View of a river with a massive reservoir dam in the background.
Claerwen Dam from above.

Claerwen Dam, Elan Valley, Mid Wales

Top three learnings

  1. Rain is liquid sun! During the second half of the first day of our three-day MTB tour, we got our first taste of Welsh rain! It poured! To the extent that the heavy downpour became the topic of conversation with everyone! No one here flinches at a short shower or a fine drizzle, so when even the guides started to pull their rain gear from their rucksacks we knew we were more in the 'raining cats and dogs' territory! In Wales they take it in their stride, and our guide commented dryly that 'rain is liquid sun!' We like that!
  2. Through the puddles is always the best decision! The weather forecast for the second and longest day of the tour was perfect: a pleasant 17 degrees, a mix of sun and clouds, no rain. So it irritated us initially when our guide explained in a very matter-of-fact manner we would definitely get wet today. However we soon understood that rather than an unexpected change to the forecast, this was be due to the fact that we would face many puddles and cross a few rivers. He advised us not to even attempt to avoid them, and stated without hesitation that 'going through the middle of the puddle is always the best decision!'
  3. It ain't over till it's over! After about 30 miles (48km) and 1200 metres climbing on the third and last day of the tour, we had almost reached our stage destination. A magnificent enduro descent still separated us from the destination of Machynlleth - one of the highlights of the tour. At this point we realised that a group tour requires the full attention of all participants from the first to the last kilometre. One of the riders on the trip, Nick, had disappeared about 2km before the finish. Following some short-term panic, search action, phone calls and attempts to find him, we decided to ride off to the town to continue with our search efforts. Whilst waiting at a set of traffic lights, we saw a figure calmly riding towards us... Nick! He had taken the wrong turn, and  had ridden on alone assuming he'd catch up with us - and he was right! All's well that ends well as they say.....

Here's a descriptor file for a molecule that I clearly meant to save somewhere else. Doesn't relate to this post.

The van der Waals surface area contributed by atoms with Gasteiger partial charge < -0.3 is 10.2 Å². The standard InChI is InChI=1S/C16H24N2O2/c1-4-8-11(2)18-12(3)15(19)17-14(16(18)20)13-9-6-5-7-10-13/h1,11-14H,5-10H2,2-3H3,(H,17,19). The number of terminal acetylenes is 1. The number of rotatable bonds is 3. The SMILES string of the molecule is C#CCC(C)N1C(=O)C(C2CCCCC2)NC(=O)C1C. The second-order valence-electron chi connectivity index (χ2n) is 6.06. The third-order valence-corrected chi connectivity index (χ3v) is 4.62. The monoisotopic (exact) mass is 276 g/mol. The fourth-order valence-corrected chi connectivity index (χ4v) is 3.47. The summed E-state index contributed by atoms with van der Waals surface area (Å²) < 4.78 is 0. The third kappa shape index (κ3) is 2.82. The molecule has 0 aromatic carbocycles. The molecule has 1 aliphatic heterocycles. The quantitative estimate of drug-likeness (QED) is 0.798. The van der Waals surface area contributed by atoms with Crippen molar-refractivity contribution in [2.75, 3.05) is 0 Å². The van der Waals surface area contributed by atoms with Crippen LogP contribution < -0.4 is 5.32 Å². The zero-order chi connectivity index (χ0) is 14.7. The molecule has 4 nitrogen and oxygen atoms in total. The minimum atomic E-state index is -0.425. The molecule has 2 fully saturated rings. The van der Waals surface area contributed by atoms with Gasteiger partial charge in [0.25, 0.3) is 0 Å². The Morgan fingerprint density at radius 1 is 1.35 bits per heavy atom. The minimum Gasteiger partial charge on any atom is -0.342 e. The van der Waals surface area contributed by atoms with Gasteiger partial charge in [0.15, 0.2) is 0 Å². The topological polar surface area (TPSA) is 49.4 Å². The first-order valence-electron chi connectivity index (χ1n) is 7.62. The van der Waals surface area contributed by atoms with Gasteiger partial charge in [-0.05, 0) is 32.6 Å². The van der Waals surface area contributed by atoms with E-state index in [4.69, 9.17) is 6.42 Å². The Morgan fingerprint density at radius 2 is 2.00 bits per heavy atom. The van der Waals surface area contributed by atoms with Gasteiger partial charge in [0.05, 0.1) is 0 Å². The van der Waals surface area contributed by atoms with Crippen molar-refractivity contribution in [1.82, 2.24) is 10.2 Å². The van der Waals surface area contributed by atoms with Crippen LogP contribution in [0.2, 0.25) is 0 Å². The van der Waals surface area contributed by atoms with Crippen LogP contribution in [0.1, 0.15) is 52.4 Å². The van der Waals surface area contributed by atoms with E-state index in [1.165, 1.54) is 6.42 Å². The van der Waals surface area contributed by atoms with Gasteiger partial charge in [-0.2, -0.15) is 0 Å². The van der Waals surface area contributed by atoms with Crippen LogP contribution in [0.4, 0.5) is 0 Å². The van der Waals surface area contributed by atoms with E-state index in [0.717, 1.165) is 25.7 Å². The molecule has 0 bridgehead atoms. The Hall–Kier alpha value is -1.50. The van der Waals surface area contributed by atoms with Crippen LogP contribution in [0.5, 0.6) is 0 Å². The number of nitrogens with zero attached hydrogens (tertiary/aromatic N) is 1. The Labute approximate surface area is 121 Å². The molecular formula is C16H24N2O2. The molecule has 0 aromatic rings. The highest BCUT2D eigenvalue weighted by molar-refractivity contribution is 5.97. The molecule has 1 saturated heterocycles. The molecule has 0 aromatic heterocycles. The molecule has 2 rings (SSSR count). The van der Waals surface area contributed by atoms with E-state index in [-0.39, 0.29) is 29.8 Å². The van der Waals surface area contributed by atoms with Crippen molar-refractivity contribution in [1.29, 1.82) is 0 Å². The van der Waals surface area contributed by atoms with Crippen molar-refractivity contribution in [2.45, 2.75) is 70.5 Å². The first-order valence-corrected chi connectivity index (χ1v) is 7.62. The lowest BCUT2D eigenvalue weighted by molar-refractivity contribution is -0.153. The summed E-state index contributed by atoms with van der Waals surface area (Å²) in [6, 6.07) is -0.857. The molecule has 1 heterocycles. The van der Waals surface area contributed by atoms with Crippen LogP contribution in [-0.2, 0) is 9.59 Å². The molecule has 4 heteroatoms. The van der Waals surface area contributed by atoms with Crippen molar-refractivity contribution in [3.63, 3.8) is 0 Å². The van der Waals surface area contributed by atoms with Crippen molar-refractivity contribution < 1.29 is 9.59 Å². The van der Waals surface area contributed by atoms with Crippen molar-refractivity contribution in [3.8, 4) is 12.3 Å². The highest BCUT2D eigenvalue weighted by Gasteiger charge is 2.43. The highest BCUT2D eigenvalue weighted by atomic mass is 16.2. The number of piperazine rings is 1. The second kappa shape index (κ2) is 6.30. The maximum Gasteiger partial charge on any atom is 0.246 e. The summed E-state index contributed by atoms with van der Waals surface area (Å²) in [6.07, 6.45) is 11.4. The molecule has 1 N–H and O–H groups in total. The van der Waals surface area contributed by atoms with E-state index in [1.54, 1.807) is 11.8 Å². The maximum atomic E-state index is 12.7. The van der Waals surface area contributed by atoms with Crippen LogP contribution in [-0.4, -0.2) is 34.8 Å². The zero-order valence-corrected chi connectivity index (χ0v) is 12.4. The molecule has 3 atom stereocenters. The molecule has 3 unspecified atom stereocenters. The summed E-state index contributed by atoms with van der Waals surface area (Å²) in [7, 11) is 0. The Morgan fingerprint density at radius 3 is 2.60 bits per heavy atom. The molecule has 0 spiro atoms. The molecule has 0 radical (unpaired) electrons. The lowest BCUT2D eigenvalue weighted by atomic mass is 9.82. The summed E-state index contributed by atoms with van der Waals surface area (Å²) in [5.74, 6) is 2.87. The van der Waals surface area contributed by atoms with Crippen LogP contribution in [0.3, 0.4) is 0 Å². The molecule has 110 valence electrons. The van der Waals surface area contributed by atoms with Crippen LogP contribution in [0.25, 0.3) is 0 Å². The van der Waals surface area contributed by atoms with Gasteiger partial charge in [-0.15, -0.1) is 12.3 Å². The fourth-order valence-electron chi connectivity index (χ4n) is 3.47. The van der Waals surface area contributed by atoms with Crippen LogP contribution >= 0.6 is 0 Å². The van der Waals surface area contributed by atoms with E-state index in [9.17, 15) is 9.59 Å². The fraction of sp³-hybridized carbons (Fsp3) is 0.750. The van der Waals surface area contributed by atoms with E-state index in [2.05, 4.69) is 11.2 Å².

A woman on a mountain bike riding through a muddy puddle.
Two women on mountain bikes riding through a stream.

'Going through the middle of the puddle is always the best decision!' on the Trans Cambrian Way through Mid Wales

Bottom line

The Trans Cambrian Way is not for mountain bike rookies. To have fun here, it is clearly an advantage if you are saddle-fit for 6-7 hours, and advanced in terms of fitness and riding technique. We were on the road with our MTB Fullies with 120/115 mm or 150 mm suspension travel. Of course, this is also possible with a hardtail, but a full-suspension bike is more fun! A spare set of brake pads and rain gear should definitely be in your daypack. For us, the three-day tour was an unforgettable experience that whets our appetite for more MTB adventures in Wales!

Female Biker with orange helmet on a downhill path.
Biker with a red jacket on a stony downhill trail with green lush hills in the background.

Downhill to Machynlleth, on the Trans Cambrian Way, Mid Wales


We've put together a few recommendations for places to stop for food, and campervan hire:

  • The Royal Oak, Pencelli - Super pub grub, top burgers - both veggie and meat options.
  • The Lost Arc, Rhayader - Cosy café with an unusual menu and lovingly decorated interior.
  • The Crown Inn, Rhayader - Restaurant with good pub food
  • Coed-y-Brenin Forest - Trail centre with eco-visitor centre with café and bike shop
  • Campervan Mazda from GoBongo - Private campervan hire company, very friendly and helpful.

For more information about Andrea and Bernadette and their adventures visit the weltweit-draussen.de website.

Aerial shot of a person biking over a bridge at Coed y Brenin.

Coed y Brenin, Dolgellau, North Wales